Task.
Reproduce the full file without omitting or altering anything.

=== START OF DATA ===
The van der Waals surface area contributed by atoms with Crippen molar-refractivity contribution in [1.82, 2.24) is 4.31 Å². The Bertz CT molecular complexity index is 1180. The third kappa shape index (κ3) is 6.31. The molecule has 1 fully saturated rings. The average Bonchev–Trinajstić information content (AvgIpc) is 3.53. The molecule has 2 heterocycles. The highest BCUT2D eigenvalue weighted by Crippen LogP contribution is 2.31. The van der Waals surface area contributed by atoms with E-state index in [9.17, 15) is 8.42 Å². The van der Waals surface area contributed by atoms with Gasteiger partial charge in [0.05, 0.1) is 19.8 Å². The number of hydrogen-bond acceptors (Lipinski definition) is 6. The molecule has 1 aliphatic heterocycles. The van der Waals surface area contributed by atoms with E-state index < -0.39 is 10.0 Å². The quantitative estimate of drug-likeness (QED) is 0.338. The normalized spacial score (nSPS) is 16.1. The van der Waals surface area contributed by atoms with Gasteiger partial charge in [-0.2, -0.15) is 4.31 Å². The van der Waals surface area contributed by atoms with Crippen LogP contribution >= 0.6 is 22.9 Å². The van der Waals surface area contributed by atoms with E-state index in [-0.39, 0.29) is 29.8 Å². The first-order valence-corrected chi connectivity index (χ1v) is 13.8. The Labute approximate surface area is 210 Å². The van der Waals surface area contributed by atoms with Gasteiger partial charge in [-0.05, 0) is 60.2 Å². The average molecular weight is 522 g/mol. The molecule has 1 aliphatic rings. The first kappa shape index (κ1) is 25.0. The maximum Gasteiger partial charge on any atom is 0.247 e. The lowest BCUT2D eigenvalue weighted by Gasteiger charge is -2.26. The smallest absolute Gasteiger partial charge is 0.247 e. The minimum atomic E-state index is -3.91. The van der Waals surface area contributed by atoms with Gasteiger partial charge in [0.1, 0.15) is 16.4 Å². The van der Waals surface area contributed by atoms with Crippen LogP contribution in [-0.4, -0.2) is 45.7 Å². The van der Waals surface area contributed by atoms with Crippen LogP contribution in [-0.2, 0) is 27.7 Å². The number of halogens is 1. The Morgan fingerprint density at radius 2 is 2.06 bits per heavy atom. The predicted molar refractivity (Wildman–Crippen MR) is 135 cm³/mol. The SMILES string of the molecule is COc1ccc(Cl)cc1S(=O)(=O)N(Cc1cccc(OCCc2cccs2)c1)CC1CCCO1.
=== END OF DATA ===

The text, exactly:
The van der Waals surface area contributed by atoms with Crippen molar-refractivity contribution in [1.82, 2.24) is 4.31 Å². The Bertz CT molecular complexity index is 1180. The third kappa shape index (κ3) is 6.31. The molecule has 1 fully saturated rings. The average Bonchev–Trinajstić information content (AvgIpc) is 3.53. The molecule has 2 heterocycles. The highest BCUT2D eigenvalue weighted by Crippen LogP contribution is 2.31. The van der Waals surface area contributed by atoms with E-state index in [9.17, 15) is 8.42 Å². The van der Waals surface area contributed by atoms with Gasteiger partial charge in [0.05, 0.1) is 19.8 Å². The number of hydrogen-bond acceptors (Lipinski definition) is 6. The molecule has 1 aliphatic heterocycles. The van der Waals surface area contributed by atoms with E-state index < -0.39 is 10.0 Å². The quantitative estimate of drug-likeness (QED) is 0.338. The normalized spacial score (nSPS) is 16.1. The van der Waals surface area contributed by atoms with Gasteiger partial charge in [-0.2, -0.15) is 4.31 Å². The van der Waals surface area contributed by atoms with Crippen LogP contribution >= 0.6 is 22.9 Å². The van der Waals surface area contributed by atoms with E-state index in [-0.39, 0.29) is 29.8 Å². The first-order valence-corrected chi connectivity index (χ1v) is 13.8. The Labute approximate surface area is 210 Å². The van der Waals surface area contributed by atoms with Gasteiger partial charge in [-0.05, 0) is 60.2 Å². The average molecular weight is 522 g/mol. The molecule has 1 aliphatic rings. The first kappa shape index (κ1) is 25.0. The maximum Gasteiger partial charge on any atom is 0.247 e. The lowest BCUT2D eigenvalue weighted by Gasteiger charge is -2.26. The smallest absolute Gasteiger partial charge is 0.247 e. The minimum atomic E-state index is -3.91. The van der Waals surface area contributed by atoms with Gasteiger partial charge in [0.1, 0.15) is 16.4 Å². The van der Waals surface area contributed by atoms with Crippen LogP contribution in [-0.4, -0.2) is 45.7 Å². The van der Waals surface area contributed by atoms with Crippen LogP contribution in [-0.2, 0) is 27.7 Å². The number of halogens is 1. The Morgan fingerprint density at radius 2 is 2.06 bits per heavy atom. The predicted molar refractivity (Wildman–Crippen MR) is 135 cm³/mol. The SMILES string of the molecule is COc1ccc(Cl)cc1S(=O)(=O)N(Cc1cccc(OCCc2cccs2)c1)CC1CCCO1.